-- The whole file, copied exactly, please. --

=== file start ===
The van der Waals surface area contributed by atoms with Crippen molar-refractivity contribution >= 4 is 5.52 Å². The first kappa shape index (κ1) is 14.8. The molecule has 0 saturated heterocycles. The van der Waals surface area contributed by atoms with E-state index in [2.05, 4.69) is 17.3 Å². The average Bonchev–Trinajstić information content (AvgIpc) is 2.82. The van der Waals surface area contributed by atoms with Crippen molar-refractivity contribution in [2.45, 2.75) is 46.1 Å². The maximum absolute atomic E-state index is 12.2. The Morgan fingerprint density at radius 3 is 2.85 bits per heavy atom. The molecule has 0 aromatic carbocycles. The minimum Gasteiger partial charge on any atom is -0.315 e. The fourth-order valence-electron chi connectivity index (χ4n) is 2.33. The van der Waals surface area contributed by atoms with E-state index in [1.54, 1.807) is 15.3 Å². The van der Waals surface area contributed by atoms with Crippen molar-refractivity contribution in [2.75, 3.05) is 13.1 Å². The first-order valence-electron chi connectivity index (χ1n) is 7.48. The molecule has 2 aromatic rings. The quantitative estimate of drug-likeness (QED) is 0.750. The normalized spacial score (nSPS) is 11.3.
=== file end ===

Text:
The van der Waals surface area contributed by atoms with Crippen molar-refractivity contribution >= 4 is 5.52 Å². The first kappa shape index (κ1) is 14.8. The molecule has 0 saturated heterocycles. The van der Waals surface area contributed by atoms with E-state index in [2.05, 4.69) is 17.3 Å². The average Bonchev–Trinajstić information content (AvgIpc) is 2.82. The van der Waals surface area contributed by atoms with Crippen molar-refractivity contribution in [2.45, 2.75) is 46.1 Å². The maximum absolute atomic E-state index is 12.2. The Morgan fingerprint density at radius 3 is 2.85 bits per heavy atom. The molecule has 0 aromatic carbocycles. The minimum Gasteiger partial charge on any atom is -0.315 e. The fourth-order valence-electron chi connectivity index (χ4n) is 2.33. The van der Waals surface area contributed by atoms with E-state index in [1.54, 1.807) is 15.3 Å². The van der Waals surface area contributed by atoms with Crippen molar-refractivity contribution in [2.75, 3.05) is 13.1 Å². The first-order valence-electron chi connectivity index (χ1n) is 7.48. The molecule has 2 aromatic rings. The quantitative estimate of drug-likeness (QED) is 0.750. The normalized spacial score (nSPS) is 11.3.